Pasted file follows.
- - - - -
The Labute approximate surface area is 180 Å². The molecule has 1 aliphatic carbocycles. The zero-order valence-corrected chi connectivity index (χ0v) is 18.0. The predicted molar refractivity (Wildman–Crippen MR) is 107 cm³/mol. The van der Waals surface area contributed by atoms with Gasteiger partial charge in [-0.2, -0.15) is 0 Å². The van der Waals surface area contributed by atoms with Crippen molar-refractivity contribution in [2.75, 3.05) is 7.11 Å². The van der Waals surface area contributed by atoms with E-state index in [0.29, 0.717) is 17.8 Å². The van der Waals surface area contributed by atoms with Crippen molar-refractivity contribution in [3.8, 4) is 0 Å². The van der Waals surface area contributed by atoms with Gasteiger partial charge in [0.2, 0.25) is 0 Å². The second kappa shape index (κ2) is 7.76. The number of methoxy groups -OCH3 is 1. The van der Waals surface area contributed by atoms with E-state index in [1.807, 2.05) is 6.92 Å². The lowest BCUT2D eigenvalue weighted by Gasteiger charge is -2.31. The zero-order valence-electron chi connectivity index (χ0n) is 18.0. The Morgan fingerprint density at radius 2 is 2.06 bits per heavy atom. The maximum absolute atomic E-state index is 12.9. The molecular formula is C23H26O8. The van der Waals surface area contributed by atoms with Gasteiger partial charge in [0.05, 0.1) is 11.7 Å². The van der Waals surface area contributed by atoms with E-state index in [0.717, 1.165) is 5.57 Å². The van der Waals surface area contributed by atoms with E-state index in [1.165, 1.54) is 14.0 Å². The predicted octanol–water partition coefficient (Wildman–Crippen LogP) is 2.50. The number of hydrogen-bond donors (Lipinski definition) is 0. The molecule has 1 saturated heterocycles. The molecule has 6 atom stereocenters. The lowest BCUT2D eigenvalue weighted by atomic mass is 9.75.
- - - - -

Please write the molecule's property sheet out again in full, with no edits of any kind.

The Labute approximate surface area is 180 Å². The molecule has 1 aliphatic carbocycles. The zero-order valence-corrected chi connectivity index (χ0v) is 18.0. The predicted molar refractivity (Wildman–Crippen MR) is 107 cm³/mol. The van der Waals surface area contributed by atoms with Gasteiger partial charge in [-0.2, -0.15) is 0 Å². The van der Waals surface area contributed by atoms with Crippen molar-refractivity contribution in [2.75, 3.05) is 7.11 Å². The van der Waals surface area contributed by atoms with E-state index in [0.29, 0.717) is 17.8 Å². The van der Waals surface area contributed by atoms with Crippen molar-refractivity contribution in [3.8, 4) is 0 Å². The van der Waals surface area contributed by atoms with Gasteiger partial charge in [0.2, 0.25) is 0 Å². The second kappa shape index (κ2) is 7.76. The number of methoxy groups -OCH3 is 1. The van der Waals surface area contributed by atoms with E-state index in [1.807, 2.05) is 6.92 Å². The lowest BCUT2D eigenvalue weighted by Gasteiger charge is -2.31. The zero-order valence-electron chi connectivity index (χ0n) is 18.0. The Morgan fingerprint density at radius 2 is 2.06 bits per heavy atom. The maximum absolute atomic E-state index is 12.9. The molecular formula is C23H26O8. The van der Waals surface area contributed by atoms with Gasteiger partial charge in [0.05, 0.1) is 11.7 Å². The van der Waals surface area contributed by atoms with E-state index in [0.717, 1.165) is 5.57 Å². The van der Waals surface area contributed by atoms with E-state index in [1.165, 1.54) is 14.0 Å². The predicted octanol–water partition coefficient (Wildman–Crippen LogP) is 2.50. The number of hydrogen-bond donors (Lipinski definition) is 0. The molecule has 1 saturated heterocycles. The molecule has 6 atom stereocenters. The lowest BCUT2D eigenvalue weighted by atomic mass is 9.75.